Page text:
From a young age I was aware that being out in the open countryside was good for you, both physically and mentally. As a wee boy, I would always feel better for having played outside. I was lucky enough to grow up near enough to woods and parks, so being able to run freely outside my home was second nature to me.
Now, many decades later, I have come to appreciate that being out in the elements really is therapeutically good for you. And that is why I offer my clients the opportunity of doing what I call “Walking and Talking Therapy” – which means exactly what it says; we walk and we talk.
It does not suit everyone, as many people prefer the safe, environment of a therapy room. For those who feel constrained by the indoors, or who just feel they can open up more in a wide open space whilst walking through beautiful countryside, then walking and talking is a great option.
The mental health charity Mind carried out extensive research a few years ago which showed how walking in the countryside could help reduce depression and anxiety. In their survey they reported that 71% of respondents felt decreased depression and less tense after a “green” walk, while 90% felt their self-esteem increase after walking.
It is not just Mind that believes in the benefits of being out in green spaces – other mental health organisations and the NHS see the benefits. In fact any kind of exercise can help to reduce levels of stress, depression and anxiety.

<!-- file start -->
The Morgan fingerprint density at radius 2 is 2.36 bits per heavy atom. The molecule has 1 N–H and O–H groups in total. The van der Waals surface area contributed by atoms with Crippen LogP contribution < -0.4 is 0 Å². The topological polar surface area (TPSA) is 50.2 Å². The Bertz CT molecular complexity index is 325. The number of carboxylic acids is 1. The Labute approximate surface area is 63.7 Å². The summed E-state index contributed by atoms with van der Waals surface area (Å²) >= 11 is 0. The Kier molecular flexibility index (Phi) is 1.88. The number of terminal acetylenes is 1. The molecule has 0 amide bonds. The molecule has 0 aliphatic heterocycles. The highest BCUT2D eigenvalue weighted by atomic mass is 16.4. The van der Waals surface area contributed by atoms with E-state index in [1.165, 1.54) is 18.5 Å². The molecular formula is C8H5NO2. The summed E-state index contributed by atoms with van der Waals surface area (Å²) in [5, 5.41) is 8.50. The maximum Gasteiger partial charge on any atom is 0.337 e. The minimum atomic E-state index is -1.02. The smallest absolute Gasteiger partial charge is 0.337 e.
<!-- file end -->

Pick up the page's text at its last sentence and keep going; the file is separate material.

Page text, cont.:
Some clients are more comfortable walking and talking and find it easier to start discussing their problems when strolling along a country path. I have found walking and talking therapy effective with people of all ages. Older clients who like to stroll along at a gentle pace find being surrounded by nature very reassuring. Walk too fast and you can miss nature at work – the invisible side of our world that carries on beneath our feet/in the trees and around us.
Being connected to the outside world can be beneficial, and walking and talking can help with numerous problems, not just depression and anxiety but loss and grief, or any kind of difficult life transitions you may be facing – personal, relationship-based, family or work related.
All walks take place in at a suitable place, pre-arranged after you make contact. It depends on your situation, and of course the weather.
Perhaps you might have tried traditional therapies and it was not for you: Walking and talking could be an excellent alternative. If you are nervous – as most people understandably are on their first visit to a therapist – let us find a place where you feel most comfortable and familiar with, to ease any nerves. Bring someone along with you, as they could drop you off and pick up after 45 minutes; whatever you are happy with.
I hope to meet with you soon.